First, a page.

… to where, we do not know. At this time of year, most of my landscape photography outings are confined to an early morning or late evening hill wander.
Not because the hills are much quieter at these times (though that’s an added bonus in the Lake District in summer), but because the generally benign conditions rarely yield interesting light during the rest of the day.
Come autumn and winter the angle of the sun is lower, perfect for picking up textures and revealing depth. Crags rendered timid and unthreatening by the flat summer light suddenly leer menacingly from deep shadows once more.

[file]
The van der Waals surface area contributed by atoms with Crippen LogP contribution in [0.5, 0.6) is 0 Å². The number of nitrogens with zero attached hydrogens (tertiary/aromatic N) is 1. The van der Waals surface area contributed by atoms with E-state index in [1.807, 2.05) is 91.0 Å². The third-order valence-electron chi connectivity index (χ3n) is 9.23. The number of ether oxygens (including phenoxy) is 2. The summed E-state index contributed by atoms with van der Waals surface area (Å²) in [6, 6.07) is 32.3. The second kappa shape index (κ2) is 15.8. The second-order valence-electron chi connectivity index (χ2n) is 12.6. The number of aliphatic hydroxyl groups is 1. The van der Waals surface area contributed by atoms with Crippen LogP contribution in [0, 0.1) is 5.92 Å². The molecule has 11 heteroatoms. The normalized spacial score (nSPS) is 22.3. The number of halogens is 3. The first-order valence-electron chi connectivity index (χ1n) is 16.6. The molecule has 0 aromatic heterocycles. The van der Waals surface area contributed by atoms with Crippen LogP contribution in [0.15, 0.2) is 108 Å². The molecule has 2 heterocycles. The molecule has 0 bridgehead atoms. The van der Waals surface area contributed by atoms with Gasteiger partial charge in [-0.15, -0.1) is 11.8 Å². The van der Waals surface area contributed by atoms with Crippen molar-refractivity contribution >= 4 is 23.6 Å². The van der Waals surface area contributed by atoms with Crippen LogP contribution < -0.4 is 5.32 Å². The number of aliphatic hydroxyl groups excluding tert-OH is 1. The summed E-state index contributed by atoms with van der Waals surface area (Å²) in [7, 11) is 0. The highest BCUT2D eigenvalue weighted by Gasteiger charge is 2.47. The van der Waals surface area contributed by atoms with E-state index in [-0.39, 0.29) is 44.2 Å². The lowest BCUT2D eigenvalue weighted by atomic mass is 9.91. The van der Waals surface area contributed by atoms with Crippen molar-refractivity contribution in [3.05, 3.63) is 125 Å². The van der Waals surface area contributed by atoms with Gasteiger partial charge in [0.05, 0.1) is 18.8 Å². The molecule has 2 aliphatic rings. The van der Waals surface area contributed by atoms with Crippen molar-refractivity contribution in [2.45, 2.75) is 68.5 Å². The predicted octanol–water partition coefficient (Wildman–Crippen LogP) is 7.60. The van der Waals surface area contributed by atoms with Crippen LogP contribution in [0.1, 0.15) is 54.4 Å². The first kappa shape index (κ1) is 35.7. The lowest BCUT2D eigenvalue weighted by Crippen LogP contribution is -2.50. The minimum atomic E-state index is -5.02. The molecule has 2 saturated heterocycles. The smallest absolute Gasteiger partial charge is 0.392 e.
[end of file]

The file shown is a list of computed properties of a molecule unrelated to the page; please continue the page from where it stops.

The first storms often arrive, and the contrast between daytime and nighttime temperatures bring frosts and mists which veil the landscape, temporarily transforming it into something new.
My last couple of walks this week have both been in conditions more reminiscent of early autumn; the strength of the wind in the hills and the need to don a down jacket whilst waiting for the light not what you’d normally associate with August.
This, of course, is all good news. Scudding cloud sailing at speed across the sky leaves some fine bursts of light in its wake.
Unfortunately on both evenings I lost the light to a westerly bank of cloud around an hour before it was due to fizzle out, so none of the shots I had in mind came to fruition. However, here are a few reactionary snaps from Mellbreak and High Snockrigg.